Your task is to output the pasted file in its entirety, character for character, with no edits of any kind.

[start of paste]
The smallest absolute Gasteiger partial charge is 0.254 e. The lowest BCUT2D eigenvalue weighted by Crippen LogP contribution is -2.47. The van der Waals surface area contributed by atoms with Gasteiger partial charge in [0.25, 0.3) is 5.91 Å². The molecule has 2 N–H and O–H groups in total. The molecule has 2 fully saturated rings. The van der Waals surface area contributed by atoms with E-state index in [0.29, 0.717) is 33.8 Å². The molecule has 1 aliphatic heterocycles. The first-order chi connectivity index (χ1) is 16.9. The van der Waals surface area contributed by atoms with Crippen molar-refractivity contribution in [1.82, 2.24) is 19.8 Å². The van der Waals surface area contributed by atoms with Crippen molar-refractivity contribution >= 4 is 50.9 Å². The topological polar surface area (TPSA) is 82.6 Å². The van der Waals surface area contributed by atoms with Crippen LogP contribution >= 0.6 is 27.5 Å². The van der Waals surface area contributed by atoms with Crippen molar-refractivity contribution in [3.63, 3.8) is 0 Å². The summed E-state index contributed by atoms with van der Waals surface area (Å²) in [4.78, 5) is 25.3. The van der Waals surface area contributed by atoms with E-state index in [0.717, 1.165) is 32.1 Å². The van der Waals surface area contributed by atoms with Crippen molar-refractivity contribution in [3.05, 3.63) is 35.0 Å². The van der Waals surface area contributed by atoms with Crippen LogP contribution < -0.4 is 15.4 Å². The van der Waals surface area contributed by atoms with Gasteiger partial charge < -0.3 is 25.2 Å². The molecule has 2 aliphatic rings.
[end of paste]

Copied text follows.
The smallest absolute Gasteiger partial charge is 0.254 e. The lowest BCUT2D eigenvalue weighted by Crippen LogP contribution is -2.47. The van der Waals surface area contributed by atoms with Gasteiger partial charge in [0.25, 0.3) is 5.91 Å². The molecule has 2 N–H and O–H groups in total. The molecule has 2 fully saturated rings. The van der Waals surface area contributed by atoms with E-state index in [0.29, 0.717) is 33.8 Å². The molecule has 1 aliphatic heterocycles. The first-order chi connectivity index (χ1) is 16.9. The van der Waals surface area contributed by atoms with Crippen molar-refractivity contribution in [1.82, 2.24) is 19.8 Å². The van der Waals surface area contributed by atoms with Crippen molar-refractivity contribution >= 4 is 50.9 Å². The topological polar surface area (TPSA) is 82.6 Å². The van der Waals surface area contributed by atoms with Crippen LogP contribution >= 0.6 is 27.5 Å². The van der Waals surface area contributed by atoms with Crippen molar-refractivity contribution in [3.63, 3.8) is 0 Å². The summed E-state index contributed by atoms with van der Waals surface area (Å²) in [4.78, 5) is 25.3. The van der Waals surface area contributed by atoms with E-state index in [0.717, 1.165) is 32.1 Å². The van der Waals surface area contributed by atoms with Crippen molar-refractivity contribution in [3.05, 3.63) is 35.0 Å². The van der Waals surface area contributed by atoms with Crippen LogP contribution < -0.4 is 15.4 Å². The van der Waals surface area contributed by atoms with Gasteiger partial charge < -0.3 is 25.2 Å². The molecule has 2 aliphatic rings.